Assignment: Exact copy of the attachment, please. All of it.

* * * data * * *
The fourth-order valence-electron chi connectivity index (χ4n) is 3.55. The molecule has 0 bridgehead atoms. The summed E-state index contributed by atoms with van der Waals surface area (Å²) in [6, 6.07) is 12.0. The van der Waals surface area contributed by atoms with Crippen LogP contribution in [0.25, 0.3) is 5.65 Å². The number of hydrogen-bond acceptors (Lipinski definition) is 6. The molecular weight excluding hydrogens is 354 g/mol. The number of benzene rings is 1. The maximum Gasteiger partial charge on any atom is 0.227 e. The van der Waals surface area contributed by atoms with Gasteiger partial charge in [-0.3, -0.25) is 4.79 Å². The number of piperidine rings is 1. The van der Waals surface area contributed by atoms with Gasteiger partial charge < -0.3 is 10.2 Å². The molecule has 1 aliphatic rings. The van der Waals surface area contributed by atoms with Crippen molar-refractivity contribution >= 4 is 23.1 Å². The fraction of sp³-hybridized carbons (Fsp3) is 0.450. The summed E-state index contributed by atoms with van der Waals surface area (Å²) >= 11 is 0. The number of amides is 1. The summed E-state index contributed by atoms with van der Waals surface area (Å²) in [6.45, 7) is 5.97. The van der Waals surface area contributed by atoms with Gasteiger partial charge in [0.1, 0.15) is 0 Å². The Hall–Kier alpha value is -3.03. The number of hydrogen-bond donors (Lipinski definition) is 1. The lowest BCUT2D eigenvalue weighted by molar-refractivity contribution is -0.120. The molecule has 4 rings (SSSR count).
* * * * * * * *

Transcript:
The fourth-order valence-electron chi connectivity index (χ4n) is 3.55. The molecule has 0 bridgehead atoms. The summed E-state index contributed by atoms with van der Waals surface area (Å²) in [6, 6.07) is 12.0. The van der Waals surface area contributed by atoms with Crippen LogP contribution in [0.25, 0.3) is 5.65 Å². The number of hydrogen-bond acceptors (Lipinski definition) is 6. The molecular weight excluding hydrogens is 354 g/mol. The number of benzene rings is 1. The maximum Gasteiger partial charge on any atom is 0.227 e. The van der Waals surface area contributed by atoms with Gasteiger partial charge in [-0.3, -0.25) is 4.79 Å². The number of piperidine rings is 1. The van der Waals surface area contributed by atoms with Gasteiger partial charge < -0.3 is 10.2 Å². The molecule has 1 aliphatic rings. The van der Waals surface area contributed by atoms with Crippen molar-refractivity contribution >= 4 is 23.1 Å². The fraction of sp³-hybridized carbons (Fsp3) is 0.450. The summed E-state index contributed by atoms with van der Waals surface area (Å²) >= 11 is 0. The number of amides is 1. The summed E-state index contributed by atoms with van der Waals surface area (Å²) in [6.45, 7) is 5.97. The van der Waals surface area contributed by atoms with Gasteiger partial charge in [0.1, 0.15) is 0 Å². The Hall–Kier alpha value is -3.03. The number of hydrogen-bond donors (Lipinski definition) is 1. The lowest BCUT2D eigenvalue weighted by molar-refractivity contribution is -0.120. The molecule has 4 rings (SSSR count).